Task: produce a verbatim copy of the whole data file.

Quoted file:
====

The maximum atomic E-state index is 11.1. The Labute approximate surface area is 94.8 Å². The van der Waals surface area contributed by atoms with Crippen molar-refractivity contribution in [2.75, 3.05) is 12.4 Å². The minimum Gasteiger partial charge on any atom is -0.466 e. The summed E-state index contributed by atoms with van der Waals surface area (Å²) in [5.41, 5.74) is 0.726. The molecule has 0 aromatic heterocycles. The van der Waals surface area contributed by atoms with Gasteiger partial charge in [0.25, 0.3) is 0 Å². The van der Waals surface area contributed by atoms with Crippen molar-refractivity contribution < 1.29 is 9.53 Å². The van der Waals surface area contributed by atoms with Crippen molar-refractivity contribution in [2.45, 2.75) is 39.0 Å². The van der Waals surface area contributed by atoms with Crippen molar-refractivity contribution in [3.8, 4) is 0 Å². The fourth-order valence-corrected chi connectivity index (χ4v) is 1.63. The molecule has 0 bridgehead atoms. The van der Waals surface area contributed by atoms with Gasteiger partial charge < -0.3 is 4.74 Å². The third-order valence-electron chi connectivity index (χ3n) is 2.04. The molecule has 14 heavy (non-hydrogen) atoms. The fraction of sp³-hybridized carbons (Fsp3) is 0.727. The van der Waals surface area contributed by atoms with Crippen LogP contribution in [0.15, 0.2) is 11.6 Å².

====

The maximum atomic E-state index is 11.1. The Labute approximate surface area is 94.8 Å². The van der Waals surface area contributed by atoms with Crippen molar-refractivity contribution in [2.75, 3.05) is 12.4 Å². The minimum Gasteiger partial charge on any atom is -0.466 e. The summed E-state index contributed by atoms with van der Waals surface area (Å²) in [5.41, 5.74) is 0.726. The molecule has 0 aromatic heterocycles. The van der Waals surface area contributed by atoms with Gasteiger partial charge in [0.25, 0.3) is 0 Å². The van der Waals surface area contributed by atoms with Crippen molar-refractivity contribution < 1.29 is 9.53 Å². The van der Waals surface area contributed by atoms with Crippen molar-refractivity contribution in [2.45, 2.75) is 39.0 Å². The van der Waals surface area contributed by atoms with Crippen molar-refractivity contribution in [3.8, 4) is 0 Å². The fourth-order valence-corrected chi connectivity index (χ4v) is 1.63. The molecule has 0 bridgehead atoms. The van der Waals surface area contributed by atoms with Gasteiger partial charge < -0.3 is 4.74 Å². The third-order valence-electron chi connectivity index (χ3n) is 2.04. The molecule has 14 heavy (non-hydrogen) atoms. The fraction of sp³-hybridized carbons (Fsp3) is 0.727. The van der Waals surface area contributed by atoms with Crippen LogP contribution in [0.15, 0.2) is 11.6 Å².